Op-Ed | Are We Producing Too Many Fashion Designers?

Though fashion schools produce thousands of design graduates each year, many of whom fail to launch their own labels or find jobs as designers at fashion houses, the fashion business and adjacent industries need graduates with fashion design degrees like never before, argues Professor Frances Corner, head of London College of Fashion.

A designer sketching | Source: Shutterstock

LONDON, United Kingdom — Are we producing too many fashion designers? Those posing the question usually assume that a fashion design education should lead directly to a job as a designer at a fashion brand, probably at one of the famous luxury houses. This is based a number of erroneous assumptions.

First, it supposes that education is about training and preparing “oven-ready chickens” for the industry. No-one expects a history graduate to become an historian automatically. Equally a fashion degree, with one foot in industry and one in education, does not and should not concentrate on training students for the industry to the detriment of developing their creative and entrepreneurial skills.

Second, it posits a narrow definition of the fashion industry. Nowadays, the industry needs graduates with an understanding and experience of design, but not necessarily to work as designers. Fashion drives so many industries and economies: it provides the value-added, design-focused element that makes consumers happy to splash out on something because it is fashionable — that may be a piece of clothing, an accessory, furniture, food or the latest mobile device. Fashion is everywhere.

Add to this, the Internet, the development of digital technologies and the blurring of the traditional boundaries between creative subjects and the lines where fashion ends and film, graphics, media, music, retailing and beauty begin become difficult to define. These industries are crying out for people whose education equips them to understand the role of design in our society and our economy; so the opportunities for well prepared, fashion design graduates, who understand the complexity and spread of these global creative industries are numerous.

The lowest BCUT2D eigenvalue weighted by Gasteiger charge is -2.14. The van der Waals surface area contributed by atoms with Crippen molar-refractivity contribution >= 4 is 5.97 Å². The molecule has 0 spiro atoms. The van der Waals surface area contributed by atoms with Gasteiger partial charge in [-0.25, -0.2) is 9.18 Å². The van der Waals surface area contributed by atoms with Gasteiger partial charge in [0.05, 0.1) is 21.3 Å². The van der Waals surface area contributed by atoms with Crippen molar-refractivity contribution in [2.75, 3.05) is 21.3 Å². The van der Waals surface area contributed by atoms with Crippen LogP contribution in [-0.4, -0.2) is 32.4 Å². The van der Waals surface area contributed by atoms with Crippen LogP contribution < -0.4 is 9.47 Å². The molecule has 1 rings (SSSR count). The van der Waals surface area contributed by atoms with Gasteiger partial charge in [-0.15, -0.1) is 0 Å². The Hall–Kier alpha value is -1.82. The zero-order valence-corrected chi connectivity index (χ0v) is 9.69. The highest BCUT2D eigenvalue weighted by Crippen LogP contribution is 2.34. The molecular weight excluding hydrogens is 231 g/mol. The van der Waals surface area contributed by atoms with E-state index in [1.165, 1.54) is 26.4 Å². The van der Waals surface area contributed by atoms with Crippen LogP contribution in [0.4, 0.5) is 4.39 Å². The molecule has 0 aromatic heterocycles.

As the world’s oldest educational institution focusing entirely on fashion, London College of Fashion provides courses that serve the breadth of the contemporary industry. With accreditation from the Association of Business Schools, we are running the first EMBA in fashion. Our portfolio has grown significantly to meet the requirements of a non-design fashion sector. Over the last 15 years our undergraduate offer has expanded from less than seven courses to just over 40, with 60 percent non-design. Postgraduates now have a choice of 28 courses, with 71 percent non-design.

About three-quarters of our students are in work six months after graduation. In journalism this is 90 percent (with 65 percent in managerial roles) and for our BA management course it’s 85 percent (with 80 percent in a managerial role). What’s more, over half of our second year students looking for accredited work placements want non-design opportunities, be they retail management, marketing, visual merchandising, media and photography — or within sectors including journalism, filmmaking and PR. Indeed, our non-design courses often provide a set of skills which transfer easily into other creative sectors like journalism, photography, media, marketing and management.

As educators, we use the opportunity to challenge the definition of fashion amongst the future generations of the industry and question the very nature of the industry, its values and structure. Students come to understand that fashion is more than the design of clothing and related products. Thus, we encourage them to engage with other areas of equal importance within the industry: the communication of fashion, the science of fashion, the ethics of fashion and the business of fashion.

The future fashion industry needs creative, innovative, visual thinkers and these are abilities often sought in managers and senior leaders in just about every sector, not only fashion. The industry will also need graduates with skills that were never considered before simply to keep abreast of an ever-growing and sophisticated global market that is increasingly digital and technologically focused. The fashion psychologist, the fashion retailer with expertise in the over-60s market, the fashion 3-D printer, the fashion software developer whose focus is the future of e-commerce; these are the sorts of jobs that the fashion industry requires. However, at the heart of all these roles is an education in fashion design.

Professor Frances Corner is head of London College of Fashion.

The views expressed in Op-Ed pieces are those of the author and do not necessarily reflect the views of The Business of Fashion.

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  1. Head of a Fashion Design school seems aghast when students expect to be trained as employable designers by the time of graduation?